The UK government is reported to be seriously considering making “nature studies” a compulsory subject for all pupils. It’s a move that was recommended in the recent government-commissioned Dasgupta review, a detailed analysis of the “economics of biodiversity”.
The review is long and technical, but in among the tables and statistics, there are some radical suggestions that go beyond a focus on economics alone, recommendations designed to transform our relationship with the natural world before it is too late. Among options for rethinking supply chains, measures of economic progress and financial regulation, right at the end is a brief focus on education:
“Every child in every country is owed the teaching of natural history, to be introduced to the awe and wonder of the natural world, to appreciate how it contributes to our lives.”
The review calls for environmental education programmes from primary school all the way through to university.
Rediscovering our connection to nature
Would it really make any difference? As an academic who teaches, writes and undertakes research on the social and psychological significance of contact with nature, especially in the context of our ongoing ecological crisis, I believe there’s good reason to think it could.
Take the idea of an “extinction of experience”, which refers to how each subsequent generation has less sensory contact with diverse natural environments. As meaningful connection disappears, our sense of what is normal is gradually redefined – the “shifting baseline syndrome”, to borrow a related concept. As standard experiences of nature become increasingly narrow and empty, the fear is that we also lose our ability to understand, care for and defend the natural world, and a rapid cycle of mutual decline is underway.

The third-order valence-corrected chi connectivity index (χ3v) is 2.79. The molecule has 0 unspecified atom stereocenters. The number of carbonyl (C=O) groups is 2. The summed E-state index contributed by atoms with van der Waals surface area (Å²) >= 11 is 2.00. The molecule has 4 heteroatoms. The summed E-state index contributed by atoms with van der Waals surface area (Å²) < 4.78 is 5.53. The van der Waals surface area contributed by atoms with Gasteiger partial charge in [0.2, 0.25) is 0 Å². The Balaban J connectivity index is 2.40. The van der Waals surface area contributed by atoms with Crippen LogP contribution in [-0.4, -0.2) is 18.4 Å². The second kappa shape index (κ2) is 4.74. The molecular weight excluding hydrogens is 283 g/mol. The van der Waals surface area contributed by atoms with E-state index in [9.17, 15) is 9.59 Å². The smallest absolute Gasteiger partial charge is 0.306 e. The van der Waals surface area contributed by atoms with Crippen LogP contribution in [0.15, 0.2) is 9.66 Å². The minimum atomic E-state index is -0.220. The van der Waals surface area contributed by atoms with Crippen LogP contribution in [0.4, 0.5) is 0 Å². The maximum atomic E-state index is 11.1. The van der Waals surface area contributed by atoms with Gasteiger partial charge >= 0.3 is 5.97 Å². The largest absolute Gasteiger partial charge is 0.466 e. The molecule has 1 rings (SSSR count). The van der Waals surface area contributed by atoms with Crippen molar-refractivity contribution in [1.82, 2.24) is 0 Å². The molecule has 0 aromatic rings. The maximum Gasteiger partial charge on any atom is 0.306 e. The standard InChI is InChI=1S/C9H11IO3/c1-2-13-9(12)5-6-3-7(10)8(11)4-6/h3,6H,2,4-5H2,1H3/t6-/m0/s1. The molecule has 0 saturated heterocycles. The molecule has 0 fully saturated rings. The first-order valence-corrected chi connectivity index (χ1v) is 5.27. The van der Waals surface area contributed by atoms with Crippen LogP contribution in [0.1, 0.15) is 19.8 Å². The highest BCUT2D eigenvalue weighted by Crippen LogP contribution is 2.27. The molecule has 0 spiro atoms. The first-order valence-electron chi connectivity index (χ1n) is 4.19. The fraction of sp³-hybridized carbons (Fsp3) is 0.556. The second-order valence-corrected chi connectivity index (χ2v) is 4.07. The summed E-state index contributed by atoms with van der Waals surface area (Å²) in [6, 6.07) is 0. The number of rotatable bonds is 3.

Experience-based environmental education could be an important tool for reversing this shift. Recent research confirms common sense in this regard – repeated, positive (which does not mean unchallenging) experiences of natural environments in early childhood underpin a deep and lifelong attachment to nature into adulthood.
To counter the extinction of experience, it makes sense to proactively design an education system that will foster an attachment to nature. There are positive precedents here already, not least the growth of Forest Schools, which originated in Scandinavia but are now a global movement advocating the social and educational value of spending part of the school day in nature. Continuing the study of ecology into adulthood also seems like a necessary step if we are to collectively address the shifting baseline syndrome, by actively facing up to what is being lost.